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Pivothead video sunglasses get SMART with live streaming and modular architecture

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January 12, 2014

Pivothead SMART glasses are a smarter, more functional pair of video glasses

Pivothead SMART glasses are a smarter, more functional pair of video glasses

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Already one of the most intriguing combinations of sunglasses and camera technology available, Pivothead glasses just got a little SMARTer. The Pivothead SMART debuted at CES 2014, combining 1080p filming with a new suite of wearable technologies. They allow you to live-stream video, control filming remotely with a smartwatch or mobile device, and run apps.

The base SMART glasses are similar to first-generation Pivothead sunglasses with a few key improvements. They have the same 1080p HD camera integrated between the lenses, 8-megapixel Sony sensor and 44.1 kHz microphone. The memory capacity has been doubled to 16GB, which Pivothead estimates is ample for about two hours of 1080p footage. With the help of Bluetooth 4.0 LE, the glasses now offer wireless capabilities such as remote control via smartphone or smartwatch and video upload.

Where the Pivothead SMART glasses really take off is in their modular architecture. The caps in the product name aren't just for effect, they're an acronym that stands for Simple Modular Application-Ready Technology – in other words, a bunch of new accessories that add some nice features. The glasses have ports at the end of each earpiece for accepting the three different SmartMods.

The Live Mod adds Wi-Fi and live streaming capabilities. Instead of simply filming footage for later view, wearers can share real-time POVs with Web and mobile app viewers. Such live HD streaming may sound like the latest way for people to over-share the minutia of everyday life, but Pivothead shows some very intriguing, though potentially morally/legally ambiguous, ideas like streaming from a concert or sporting event. Of course, if you're doing something significant or exciting of your own, say getting married or BASE jumping, you could make live footage available for family, friends and followers around the world.

Pivothead SMART glasses will launch later this year

The second module is the Air Mod, which turns the SMART glasses into smart glasses. In addition to live-streaming capabilities like those on Live Mod, the Air Mod tacks on an Android OS, GPS, a 9-axis sensor set, a built-in speaker and more. It doesn't seem like Pivothead has figured out everything that it wants to do with all that hardware, but it has opened its SDK and is hoping that developers will come up with all kinds of apps for the glasses. It also mentions the idea of being able to use voice and gesture control with the Air Mod.

While the SMART is a step closer to a full-blown smart glass like Google Glass, Pivothead is careful to draw a line. It explains that the glasses are designed for content creation, not content consumption. Their features are reflective of the difference.

"Our camera glasses are designed to encourage social interaction, active sharing and the effortless documentation of your life in ways previously unimagined, in real time and in full HD," explains Pivothead founder and president Christopher Cox. "HUD’s in their current technological iteration are anti-social in more ways than one and therefore counter to our objectives."

Instead of a full-on HUD with data and imaging, the SMART glasses use an LED Lightguide. Located in the upper part of the frame, these lights convey information about battery power, recording status, and available memory so that you don't have to remove the glasses to check. When powered by the Air Mod, Pivothead also envisions a variety of new app functions, such as GPS navigation prompts.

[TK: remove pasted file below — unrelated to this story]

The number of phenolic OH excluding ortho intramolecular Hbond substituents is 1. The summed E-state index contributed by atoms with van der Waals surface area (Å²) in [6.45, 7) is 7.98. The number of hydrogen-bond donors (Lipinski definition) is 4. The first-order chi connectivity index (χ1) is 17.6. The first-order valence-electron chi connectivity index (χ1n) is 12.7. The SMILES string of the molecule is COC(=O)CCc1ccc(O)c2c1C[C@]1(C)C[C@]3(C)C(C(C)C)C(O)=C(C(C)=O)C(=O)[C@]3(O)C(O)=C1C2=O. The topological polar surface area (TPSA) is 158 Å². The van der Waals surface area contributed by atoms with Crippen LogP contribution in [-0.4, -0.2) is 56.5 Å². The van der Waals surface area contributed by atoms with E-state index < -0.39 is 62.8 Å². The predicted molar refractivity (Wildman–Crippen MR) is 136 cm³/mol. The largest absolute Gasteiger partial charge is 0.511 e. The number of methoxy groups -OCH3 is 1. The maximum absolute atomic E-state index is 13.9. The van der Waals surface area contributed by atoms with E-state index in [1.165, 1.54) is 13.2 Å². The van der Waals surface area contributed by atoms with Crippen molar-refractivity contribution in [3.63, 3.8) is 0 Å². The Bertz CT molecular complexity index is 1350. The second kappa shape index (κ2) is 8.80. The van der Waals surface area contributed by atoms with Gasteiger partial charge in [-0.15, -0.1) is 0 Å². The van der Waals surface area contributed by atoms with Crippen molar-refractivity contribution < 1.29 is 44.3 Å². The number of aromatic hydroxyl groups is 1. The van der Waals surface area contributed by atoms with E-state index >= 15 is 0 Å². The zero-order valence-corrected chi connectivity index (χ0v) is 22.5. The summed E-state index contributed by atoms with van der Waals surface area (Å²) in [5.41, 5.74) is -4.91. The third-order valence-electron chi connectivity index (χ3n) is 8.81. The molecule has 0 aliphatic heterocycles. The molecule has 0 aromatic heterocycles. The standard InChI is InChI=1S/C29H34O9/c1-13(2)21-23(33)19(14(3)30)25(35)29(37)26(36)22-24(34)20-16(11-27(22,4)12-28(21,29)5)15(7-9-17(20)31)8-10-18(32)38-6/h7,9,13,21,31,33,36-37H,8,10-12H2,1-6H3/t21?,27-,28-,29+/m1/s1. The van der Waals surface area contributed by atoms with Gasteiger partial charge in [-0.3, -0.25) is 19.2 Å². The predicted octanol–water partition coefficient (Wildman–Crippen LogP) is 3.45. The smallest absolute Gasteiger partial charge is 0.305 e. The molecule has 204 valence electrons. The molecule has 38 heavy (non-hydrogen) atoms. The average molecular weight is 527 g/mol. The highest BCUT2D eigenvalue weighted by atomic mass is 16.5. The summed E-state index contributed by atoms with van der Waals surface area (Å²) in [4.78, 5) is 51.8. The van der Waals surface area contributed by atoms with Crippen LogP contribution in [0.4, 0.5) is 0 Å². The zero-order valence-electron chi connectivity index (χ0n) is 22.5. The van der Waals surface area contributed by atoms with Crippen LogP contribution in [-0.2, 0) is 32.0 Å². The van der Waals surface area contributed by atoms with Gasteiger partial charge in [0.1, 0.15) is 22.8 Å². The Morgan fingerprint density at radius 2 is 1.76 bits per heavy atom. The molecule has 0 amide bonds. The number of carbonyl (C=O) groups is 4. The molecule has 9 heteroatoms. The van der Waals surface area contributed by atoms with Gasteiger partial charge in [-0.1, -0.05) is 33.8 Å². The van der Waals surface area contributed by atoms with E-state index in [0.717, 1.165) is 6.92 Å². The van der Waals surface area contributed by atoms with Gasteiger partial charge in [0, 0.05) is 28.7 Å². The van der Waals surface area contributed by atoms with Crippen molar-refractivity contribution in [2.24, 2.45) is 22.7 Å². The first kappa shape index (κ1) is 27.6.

The Pivothead SMART glasses include an LED Lightguide inside for key info

Both the Live Mod and Air Mod also include microSD slots for expanded storage up to 32 GB.

The third available mod is the Fuel Mod, which is essentially a secondary, 1,000 mAh battery that triples battery life over the hour of filming the primary battery offers. The Fuel Mod can also be used to charge external mobile devices.

One thing we like about the original Pivotheads that carries over to the SMARTs is that instead of just building a novelty product with cheap hardware, Pivothead seems to have blended quality tech features with a nice pair of sunglasses. The SMARTs will launch with two sunglass options: the half-framed Colfax with photochromic lenses and the full-framed Teller with polarized lenses. After launch, it plans to offer accessory lenses.

Pivothead recently completed a successful Indiegogo campaign. On the campaign page, it estimates that a bundle with the SMART glasses and all three Mods will retail for US$629. It plans to start shipping in April.

Source: Pivothead, Indiegogo

About the Author
C.C. Weiss Upon graduating college with a poli sci degree, Chris toiled in the political world for several years. Realizing he was better off making cynical comments from afar than actually getting involved in all that mess, he turned away from matters of government and news to cover the things that really matter: outdoor recreation, cool cars, technology, wild gadgets and all forms of other toys. He's happily following the wisdom of his father who told him that if you find something you love to do, it won't really be work.   All articles by C.C. Weiss
1 Comment

Google Glass is antisocial, but this isn't? Hmm, I thought the most common objection to Google Glass was their ability to video-record others surreptitiously -- a property this definitely shares.

SLB
13th January, 2014 @ 03:16 pm PST
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